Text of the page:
Startup media site Xconomy (led by my friend Bob Buderi) has an interesting post based on an interview with nanotech pioneer Tim Swager from MIT. Tim’s observations are that, initially, VCs invested in a nano bubble without having a clue about what they were getting into which led to a backlash and now VCs are shying away from potentially very interesting nanotech platform companies.
The frustration I have with the VC community is that new materials can find many applications and are really a platform technology. There are many ways to get inventions to market. Biotech has bigger potential payoffs but often—not always—has much more narrow focus.
Tim’s observations are, in general, correct but I don’t fully agree with some of the conclusions he draws from them.
There was a nano mini-bubble. Some VCs invested in great platform companies backed by world-class scientists and great IP (for example, Polaris did Nanosys). Other VCs invested in “momentum” deals, hoping to get quick liquidity. Nothing new under the sun.
The nano bubble made it easier to fund platform companies because the cost of capital was lower. After exits didn’t pan out, VCs became more conservative. Cost of capital went up which makes it more difficult to fund platform companies, which often take a lot more money to mature. The “many ways to get inventions to market” are a both blessing and a curse. There is opportunity in the larger addressable market. There is also a ton of execution risk in targeting many markets at the same time and timing risk in going after them sequentially.
I particularly disagree with the comments regarding biotech. I know very little about biotech but Polaris Venture Partners is full of biotech experts and we frequently reflect on the similarities and differences between tech & life-sciences investing. I did a post on this a while back after a great conversation with Polaris venture partner Alan Crane. One of our observations was that, if a company’s offerings “work”, it is often much easier to go to market in the LS space due to the size and stability of LS markets.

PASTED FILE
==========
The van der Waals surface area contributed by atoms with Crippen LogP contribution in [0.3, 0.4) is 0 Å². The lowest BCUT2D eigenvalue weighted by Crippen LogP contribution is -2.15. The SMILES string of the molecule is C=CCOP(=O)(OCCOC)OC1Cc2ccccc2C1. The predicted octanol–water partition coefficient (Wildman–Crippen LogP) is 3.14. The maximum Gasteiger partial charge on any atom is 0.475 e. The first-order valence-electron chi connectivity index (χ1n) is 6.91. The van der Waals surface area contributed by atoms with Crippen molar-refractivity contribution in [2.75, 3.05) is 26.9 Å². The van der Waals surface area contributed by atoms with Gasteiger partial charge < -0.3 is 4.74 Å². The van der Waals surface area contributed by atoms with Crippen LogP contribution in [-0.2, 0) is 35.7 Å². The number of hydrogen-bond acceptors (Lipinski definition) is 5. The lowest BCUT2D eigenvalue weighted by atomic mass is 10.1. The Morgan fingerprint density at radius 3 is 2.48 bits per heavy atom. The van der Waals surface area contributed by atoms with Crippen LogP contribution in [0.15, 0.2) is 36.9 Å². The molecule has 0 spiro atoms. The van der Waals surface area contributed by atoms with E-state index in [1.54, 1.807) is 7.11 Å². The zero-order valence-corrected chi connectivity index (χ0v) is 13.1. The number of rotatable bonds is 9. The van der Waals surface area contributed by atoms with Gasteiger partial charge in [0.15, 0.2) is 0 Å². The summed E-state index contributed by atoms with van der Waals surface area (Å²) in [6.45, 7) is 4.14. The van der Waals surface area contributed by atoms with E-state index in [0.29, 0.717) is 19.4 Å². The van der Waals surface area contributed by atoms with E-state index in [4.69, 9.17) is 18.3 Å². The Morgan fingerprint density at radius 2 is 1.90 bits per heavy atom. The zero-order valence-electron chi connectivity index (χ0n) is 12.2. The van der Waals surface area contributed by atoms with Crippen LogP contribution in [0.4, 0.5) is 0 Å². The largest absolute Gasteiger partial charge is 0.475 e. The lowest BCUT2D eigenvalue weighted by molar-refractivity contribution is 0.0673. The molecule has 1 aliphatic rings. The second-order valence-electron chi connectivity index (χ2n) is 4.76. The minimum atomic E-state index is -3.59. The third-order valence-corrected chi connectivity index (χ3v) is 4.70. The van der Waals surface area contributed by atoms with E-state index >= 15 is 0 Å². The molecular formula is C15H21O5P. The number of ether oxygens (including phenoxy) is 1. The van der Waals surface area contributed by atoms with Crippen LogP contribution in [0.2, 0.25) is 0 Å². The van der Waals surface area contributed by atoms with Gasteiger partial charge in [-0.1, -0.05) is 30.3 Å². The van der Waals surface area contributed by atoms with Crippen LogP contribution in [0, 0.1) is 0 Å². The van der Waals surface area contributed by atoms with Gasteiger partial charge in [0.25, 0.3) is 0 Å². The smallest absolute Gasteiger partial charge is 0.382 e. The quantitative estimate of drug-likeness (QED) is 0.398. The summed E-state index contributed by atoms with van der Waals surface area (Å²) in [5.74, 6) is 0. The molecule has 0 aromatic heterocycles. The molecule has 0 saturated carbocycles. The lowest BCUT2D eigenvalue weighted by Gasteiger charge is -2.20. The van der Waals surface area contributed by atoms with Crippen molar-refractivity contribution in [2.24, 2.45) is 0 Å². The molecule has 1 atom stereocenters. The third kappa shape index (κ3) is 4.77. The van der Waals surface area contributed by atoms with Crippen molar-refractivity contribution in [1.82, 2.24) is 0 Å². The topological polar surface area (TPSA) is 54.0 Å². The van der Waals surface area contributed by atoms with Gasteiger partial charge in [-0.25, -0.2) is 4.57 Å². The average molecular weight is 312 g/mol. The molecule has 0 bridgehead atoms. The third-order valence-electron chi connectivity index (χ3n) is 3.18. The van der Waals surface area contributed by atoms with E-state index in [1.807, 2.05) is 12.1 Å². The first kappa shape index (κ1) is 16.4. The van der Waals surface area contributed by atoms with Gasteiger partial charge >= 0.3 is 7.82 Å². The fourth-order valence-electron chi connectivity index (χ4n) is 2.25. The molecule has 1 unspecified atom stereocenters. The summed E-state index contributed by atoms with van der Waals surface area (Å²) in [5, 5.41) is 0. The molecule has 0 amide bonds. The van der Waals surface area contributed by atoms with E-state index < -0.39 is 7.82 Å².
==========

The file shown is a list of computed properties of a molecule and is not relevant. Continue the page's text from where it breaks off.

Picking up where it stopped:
The target markets for LS companies, generally speaking, are the flora and fauna. They change very slowly. If you are developing a cure for cancer you can be confident that if you succeed in creating one, there will be a big market, even many years into the future, even if one of your competitors has beaten you to market by some years. In the high-tech world, markets are rarely stable over time. By the time you are ready to deliver your solution, it could be obsolete. Some examples: great client-server products that were made irrelevant by the Web, supercomputers whose target markets were overtaken by Linux clusters, etc.
Materials-related markets may be less fickle than IT markets but, at least for a number of the nano platform companies I’ve seen, the target markets have tended to be (a) more in number, (b) quite diverse in terms of domains and (c) smaller individually than the biotech markets. This makes go-to-market focus difficult. It also makes building an executive team with the right go-to-market skills difficult.
In other words, the problem with nano platform companies right now is two fold:
- Cost of capital is somewhat higher
- The platform enables too many “applications”, none of which is a “killer app”
Does this mean that nanotech inventors with big platform ideas should think smaller? Absolutely not. It does, however, mean that they need to think about the business and go-to-market models (and hence the funding requirements) of their companies much sooner. This often means getting business-focused talent involved earlier in the process.